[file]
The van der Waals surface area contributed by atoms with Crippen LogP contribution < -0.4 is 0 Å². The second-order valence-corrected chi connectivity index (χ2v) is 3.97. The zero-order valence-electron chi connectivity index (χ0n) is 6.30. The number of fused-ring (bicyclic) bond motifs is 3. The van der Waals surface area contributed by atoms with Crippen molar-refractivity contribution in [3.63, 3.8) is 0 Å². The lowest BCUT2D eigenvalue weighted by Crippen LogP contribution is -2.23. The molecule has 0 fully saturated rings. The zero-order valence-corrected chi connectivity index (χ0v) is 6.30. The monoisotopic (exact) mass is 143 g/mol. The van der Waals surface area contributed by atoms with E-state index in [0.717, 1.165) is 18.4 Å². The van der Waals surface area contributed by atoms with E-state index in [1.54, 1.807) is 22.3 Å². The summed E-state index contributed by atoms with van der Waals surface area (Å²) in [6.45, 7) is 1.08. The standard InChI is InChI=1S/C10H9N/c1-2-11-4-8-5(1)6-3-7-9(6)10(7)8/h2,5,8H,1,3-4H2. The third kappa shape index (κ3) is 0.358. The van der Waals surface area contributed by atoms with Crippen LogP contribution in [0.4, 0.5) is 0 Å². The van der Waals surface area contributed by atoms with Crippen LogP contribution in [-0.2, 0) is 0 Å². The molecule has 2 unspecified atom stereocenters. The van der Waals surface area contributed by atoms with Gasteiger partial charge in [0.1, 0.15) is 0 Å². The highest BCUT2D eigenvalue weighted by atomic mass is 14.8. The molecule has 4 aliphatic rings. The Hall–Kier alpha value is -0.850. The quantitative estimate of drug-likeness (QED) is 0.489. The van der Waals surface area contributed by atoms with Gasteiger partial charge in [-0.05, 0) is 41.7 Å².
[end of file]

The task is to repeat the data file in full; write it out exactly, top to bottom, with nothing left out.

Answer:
The van der Waals surface area contributed by atoms with Crippen LogP contribution < -0.4 is 0 Å². The second-order valence-corrected chi connectivity index (χ2v) is 3.97. The zero-order valence-electron chi connectivity index (χ0n) is 6.30. The number of fused-ring (bicyclic) bond motifs is 3. The van der Waals surface area contributed by atoms with Crippen molar-refractivity contribution in [3.63, 3.8) is 0 Å². The lowest BCUT2D eigenvalue weighted by Crippen LogP contribution is -2.23. The molecule has 0 fully saturated rings. The zero-order valence-corrected chi connectivity index (χ0v) is 6.30. The monoisotopic (exact) mass is 143 g/mol. The van der Waals surface area contributed by atoms with E-state index in [0.717, 1.165) is 18.4 Å². The van der Waals surface area contributed by atoms with E-state index in [1.54, 1.807) is 22.3 Å². The summed E-state index contributed by atoms with van der Waals surface area (Å²) in [6.45, 7) is 1.08. The standard InChI is InChI=1S/C10H9N/c1-2-11-4-8-5(1)6-3-7-9(6)10(7)8/h2,5,8H,1,3-4H2. The third kappa shape index (κ3) is 0.358. The van der Waals surface area contributed by atoms with Crippen LogP contribution in [0.4, 0.5) is 0 Å². The van der Waals surface area contributed by atoms with Crippen LogP contribution in [-0.2, 0) is 0 Å². The molecule has 2 unspecified atom stereocenters. The van der Waals surface area contributed by atoms with Gasteiger partial charge in [0.1, 0.15) is 0 Å². The highest BCUT2D eigenvalue weighted by atomic mass is 14.8. The molecule has 4 aliphatic rings. The Hall–Kier alpha value is -0.850. The quantitative estimate of drug-likeness (QED) is 0.489. The van der Waals surface area contributed by atoms with Gasteiger partial charge in [-0.05, 0) is 41.7 Å².